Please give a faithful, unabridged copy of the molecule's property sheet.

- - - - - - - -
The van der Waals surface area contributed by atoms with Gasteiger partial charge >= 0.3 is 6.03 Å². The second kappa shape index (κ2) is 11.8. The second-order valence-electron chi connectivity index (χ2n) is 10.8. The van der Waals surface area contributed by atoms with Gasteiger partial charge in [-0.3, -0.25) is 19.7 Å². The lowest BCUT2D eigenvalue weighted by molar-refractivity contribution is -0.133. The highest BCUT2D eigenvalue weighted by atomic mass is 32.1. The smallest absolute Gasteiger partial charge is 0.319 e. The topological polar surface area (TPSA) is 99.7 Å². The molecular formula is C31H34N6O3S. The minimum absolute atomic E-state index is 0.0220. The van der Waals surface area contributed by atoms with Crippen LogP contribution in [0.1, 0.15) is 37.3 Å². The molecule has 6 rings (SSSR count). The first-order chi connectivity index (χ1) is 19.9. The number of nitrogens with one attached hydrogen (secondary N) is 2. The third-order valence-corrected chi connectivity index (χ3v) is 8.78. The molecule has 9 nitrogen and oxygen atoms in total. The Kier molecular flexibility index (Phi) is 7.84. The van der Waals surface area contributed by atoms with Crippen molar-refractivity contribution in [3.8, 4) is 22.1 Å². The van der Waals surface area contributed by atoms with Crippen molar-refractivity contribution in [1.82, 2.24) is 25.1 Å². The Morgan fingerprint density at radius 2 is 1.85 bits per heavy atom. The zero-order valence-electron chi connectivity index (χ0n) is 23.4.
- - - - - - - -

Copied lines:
The van der Waals surface area contributed by atoms with Gasteiger partial charge >= 0.3 is 6.03 Å². The second kappa shape index (κ2) is 11.8. The second-order valence-electron chi connectivity index (χ2n) is 10.8. The van der Waals surface area contributed by atoms with Gasteiger partial charge in [-0.3, -0.25) is 19.7 Å². The lowest BCUT2D eigenvalue weighted by molar-refractivity contribution is -0.133. The highest BCUT2D eigenvalue weighted by atomic mass is 32.1. The smallest absolute Gasteiger partial charge is 0.319 e. The topological polar surface area (TPSA) is 99.7 Å². The molecular formula is C31H34N6O3S. The minimum absolute atomic E-state index is 0.0220. The van der Waals surface area contributed by atoms with Crippen LogP contribution in [0.1, 0.15) is 37.3 Å². The molecule has 6 rings (SSSR count). The first-order chi connectivity index (χ1) is 19.9. The number of nitrogens with one attached hydrogen (secondary N) is 2. The third-order valence-corrected chi connectivity index (χ3v) is 8.78. The molecule has 9 nitrogen and oxygen atoms in total. The Kier molecular flexibility index (Phi) is 7.84. The van der Waals surface area contributed by atoms with Crippen molar-refractivity contribution in [3.8, 4) is 22.1 Å². The van der Waals surface area contributed by atoms with Crippen molar-refractivity contribution in [1.82, 2.24) is 25.1 Å². The Morgan fingerprint density at radius 2 is 1.85 bits per heavy atom. The zero-order valence-electron chi connectivity index (χ0n) is 23.4.